Laptop vendors sold 90.3 million laptops last quarter, but it still wasn’t enough to create positive growth in the industry. According to the most recent report from Gartner, worldwide PC sales dropped 4.9% from the same quarter last year; that’s down from 95 million units in Q4 2011.
The analytics firm offers several explanations for the recent round of doom-and-gloom for PCs. First and foremost, it says "consumers directed their attention elsewhere" during the 2012 holiday season. That "elsewhere" is likely toward tablet devices that offer easier touch-friendly navigation experiences and more comfortable use cases, all for lower price points.
The holidays did pack a boost on low-priced notebooks that were sold in a blizzard of holiday deals, but the small uptick in that sub-category of PCs did little to swell the tide of notebook sales overall.
Second, Gartner says Microsoft’s Windows 8 OS, launched in the first month of Q4 2012 "did not have a significant impact on PC shipments for the rest of the quarter" despite the operating system’s focus on tablet-laptop hybrids machines and input methods that swing from touch to keyboards in a split-second--all designed to compete directly with true tablet devices. That may sound as though the blames lies with Microsoft, but on the contrary, Gartner points the finger at PC vendors who offered Windows 8 machines with "somewhat lackluster form factors" that skipped over touch interfaces.
In fact, the PC vendors who managed to sell more units than the previous year’s Q4 period, each focused heavily on building Windows 8 hybrid laptops. Just who are these lucky vendors? HP, Lenovo, and ASUS.
HP’s growth stuttered at just 0.5%, but the manufacturer is still the number one worldwide PC vendor thanks to 14.6 million units shipped and 16.2% of the market share. The Gartner study attributes that success to HP’s big push in retail outlets during the Windows 8 launch and in stores for the holidays.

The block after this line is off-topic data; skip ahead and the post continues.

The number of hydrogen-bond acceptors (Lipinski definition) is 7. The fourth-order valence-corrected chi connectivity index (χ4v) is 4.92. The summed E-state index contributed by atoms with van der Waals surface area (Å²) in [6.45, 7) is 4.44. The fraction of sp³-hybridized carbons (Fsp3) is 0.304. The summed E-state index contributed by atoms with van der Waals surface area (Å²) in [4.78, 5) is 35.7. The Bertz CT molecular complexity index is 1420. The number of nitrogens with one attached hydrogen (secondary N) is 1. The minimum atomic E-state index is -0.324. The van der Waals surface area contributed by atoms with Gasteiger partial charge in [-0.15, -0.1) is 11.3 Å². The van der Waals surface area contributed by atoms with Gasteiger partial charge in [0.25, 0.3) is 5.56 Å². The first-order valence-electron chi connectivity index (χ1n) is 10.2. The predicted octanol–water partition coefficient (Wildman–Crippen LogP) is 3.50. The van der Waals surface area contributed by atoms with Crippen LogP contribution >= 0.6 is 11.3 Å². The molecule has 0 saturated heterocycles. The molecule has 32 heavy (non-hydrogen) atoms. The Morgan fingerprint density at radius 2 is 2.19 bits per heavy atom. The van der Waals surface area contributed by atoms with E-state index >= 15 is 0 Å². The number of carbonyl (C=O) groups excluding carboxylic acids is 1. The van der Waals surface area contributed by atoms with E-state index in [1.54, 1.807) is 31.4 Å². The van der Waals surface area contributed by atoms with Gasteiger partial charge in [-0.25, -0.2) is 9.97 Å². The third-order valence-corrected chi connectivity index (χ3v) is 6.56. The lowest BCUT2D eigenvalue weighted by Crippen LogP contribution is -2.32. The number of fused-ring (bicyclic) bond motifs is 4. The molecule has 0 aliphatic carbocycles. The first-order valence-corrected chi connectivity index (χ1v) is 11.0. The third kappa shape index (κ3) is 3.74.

That’s a solid silver lining for those manufacturers, but overall, Gartner projects a sea-change in the business of mobile gadgets. In the past, the firm has maintained the view that consumers would want to own tablets and laptops simultaneously, using the former for simple, consumption-based tasks such as web browsing and the latter for more demanding activities like multimedia manipulation or professional output. Not so anymore.
Now the firm has changed its tone to reflect the belief that most consumers will rely exclusively on tablets for everyday tasks, while laptops will become tools for specialized demands. In other words, tablets for play and laptops for work. On the plus side, the report states, PC vendors will enjoy a price increase on laptops, as the need for more robust hardware means consumers will pay more money. They just won’t be purchasing as many.